Virtual real estate selling for millions

SALLY HOWES
Last updated 15:20 11/04/2011
Planet Calypso

DIS-MY WORLD: Earlier this year another property sale set a new record as the virtual planet Calypso sold for $US6 million (NZ$7.65 million).

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Real estate records come and go with startling frequency and this $US6 million (NZ$7.65 million) sale might not sound like much of a record, until you find out Planet Calypso is a fictional place on the Entropia Universe social gaming site.

Yes, somebody has actually spent $SU6 million on thin air.

Crazy as it sounds, it could actually be a brilliant investment.

The virtual world - worlds actually - contains thriving communities and booming economies. The bigger worlds are known as massively multiplayer online role-playing games (MMORPG).

What started with small purchases of game elements has grown into an environment where traditional, real-world businesses are looking to invest, as gamers start to reap million-dollar returns.

The Entropia Universe - an online game created by Swedish company Mindark - has hit the record books over the years for some of the biggest sales of all kinds of non-existent items.

The Guinness World Records Book lists Entropia Universe in both 2004 and 2008 as having the most expensive virtual goods ever sold.

The 2004 record was the $US26,500 paid for an island auctioned online. Treasure Island was bought by an avatar (digital alter ego) named Zachurm "Deathifier" Emegen.

In 2005, a virtual 'Asteroid Space Resort' was bought by Jon "Neverdie" Jacobs for $US100,000, setting another new record.

The Asteroid was renamed Club NEVERDIE, after the new owner's in-game Avatar, and made headlines around the world, not only for the purchase price, but also for plans to turn the resort into a venue for "Live Entertainment in Virtual Reality".

Later in 2005, the BBC reported that "Deathifier" had recouped his investment in Treasure Island in less than a year.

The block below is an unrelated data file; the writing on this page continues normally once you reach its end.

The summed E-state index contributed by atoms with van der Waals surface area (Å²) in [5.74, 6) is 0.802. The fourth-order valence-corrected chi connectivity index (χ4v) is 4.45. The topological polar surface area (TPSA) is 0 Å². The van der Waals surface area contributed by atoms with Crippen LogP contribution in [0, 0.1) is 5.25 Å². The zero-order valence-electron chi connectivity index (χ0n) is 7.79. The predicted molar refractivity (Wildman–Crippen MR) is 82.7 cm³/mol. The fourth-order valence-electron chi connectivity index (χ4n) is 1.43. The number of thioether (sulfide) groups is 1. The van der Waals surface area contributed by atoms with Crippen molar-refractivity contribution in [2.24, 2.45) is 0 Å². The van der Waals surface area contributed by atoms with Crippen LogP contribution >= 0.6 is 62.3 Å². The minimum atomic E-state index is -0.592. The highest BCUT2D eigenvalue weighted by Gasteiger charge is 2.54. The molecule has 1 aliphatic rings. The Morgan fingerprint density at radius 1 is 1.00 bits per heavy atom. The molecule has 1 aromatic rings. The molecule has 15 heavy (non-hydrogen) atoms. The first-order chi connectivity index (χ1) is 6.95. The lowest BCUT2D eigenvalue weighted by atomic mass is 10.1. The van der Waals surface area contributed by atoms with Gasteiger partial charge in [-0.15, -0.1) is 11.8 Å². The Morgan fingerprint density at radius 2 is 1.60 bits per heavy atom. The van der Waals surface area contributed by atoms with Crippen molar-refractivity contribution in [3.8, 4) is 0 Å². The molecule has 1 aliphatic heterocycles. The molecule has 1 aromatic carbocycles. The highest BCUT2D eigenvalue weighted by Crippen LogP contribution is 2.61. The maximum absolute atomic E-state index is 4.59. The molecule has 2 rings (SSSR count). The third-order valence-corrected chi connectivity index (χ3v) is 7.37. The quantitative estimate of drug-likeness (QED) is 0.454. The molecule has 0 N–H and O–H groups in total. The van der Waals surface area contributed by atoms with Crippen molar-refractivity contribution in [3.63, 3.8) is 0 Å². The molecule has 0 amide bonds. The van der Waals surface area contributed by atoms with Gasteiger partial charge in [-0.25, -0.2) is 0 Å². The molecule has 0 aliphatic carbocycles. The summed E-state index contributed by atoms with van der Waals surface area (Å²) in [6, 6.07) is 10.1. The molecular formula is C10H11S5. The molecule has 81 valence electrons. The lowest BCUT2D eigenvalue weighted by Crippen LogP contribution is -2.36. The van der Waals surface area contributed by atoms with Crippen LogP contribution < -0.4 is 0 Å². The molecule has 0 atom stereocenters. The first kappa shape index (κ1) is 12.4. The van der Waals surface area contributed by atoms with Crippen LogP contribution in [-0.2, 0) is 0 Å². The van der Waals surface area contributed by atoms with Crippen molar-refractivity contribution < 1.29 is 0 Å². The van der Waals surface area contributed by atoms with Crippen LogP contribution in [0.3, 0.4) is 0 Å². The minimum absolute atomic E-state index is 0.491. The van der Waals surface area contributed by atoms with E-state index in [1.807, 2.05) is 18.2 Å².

In 2009, the Crystal Palace Space Station was auctioned and Buzz Erik Lightyear paid $US330,000.

So how does this all work? Deathifier made his money by selling virtual homes and taxing other gamers to hunt or mine on the island.

"The money made to date is only a taste of what can be achieved with my virtual island purchase," said Deathifier.

The $US6 million planet Calypso has been successfully running since 2003, with more than 950,000 registered accounts from 200 countries and territories, with $US428 million processed in player-to-player transactions in 2010 alone, according to a MindArk press release.

Other property sales over the last few years include: a virtual shopping mall for $US70,000, a parcel of land for $US35,000 and a spaceship and hangar for $US12,000.

In another game called Farmville, players have spent $US100 million a year on virtual tractors, seeds and animals.

Research estimates that in the US alone the virtual goods market overall will reach $US2.1 billion this year.

Facebook has its own virtual cash cow with a currency called "Facebook Credits", bought using a credit card and spent within Facebook apps.

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Second Life is another MMORPG and it apparently created the first real-world millionaire from a virtual business.

Anshe Chung is the avatar of Ailin Graef, who has gained a lot of press from her enormous success in buying, developing and selling virtual real estate.

It has been reported that Graef makes over $US150,000 a year, but has the bulk of her estimated wealth still invested in Second Life.

Most players will never see returns like these - they are there for fun and will never invest the time and effort needed to make serious money.

But with dedication, it's anybody's guess as to what the future may hold for virtual entrepreneurs.

- Sydney Morning Herald

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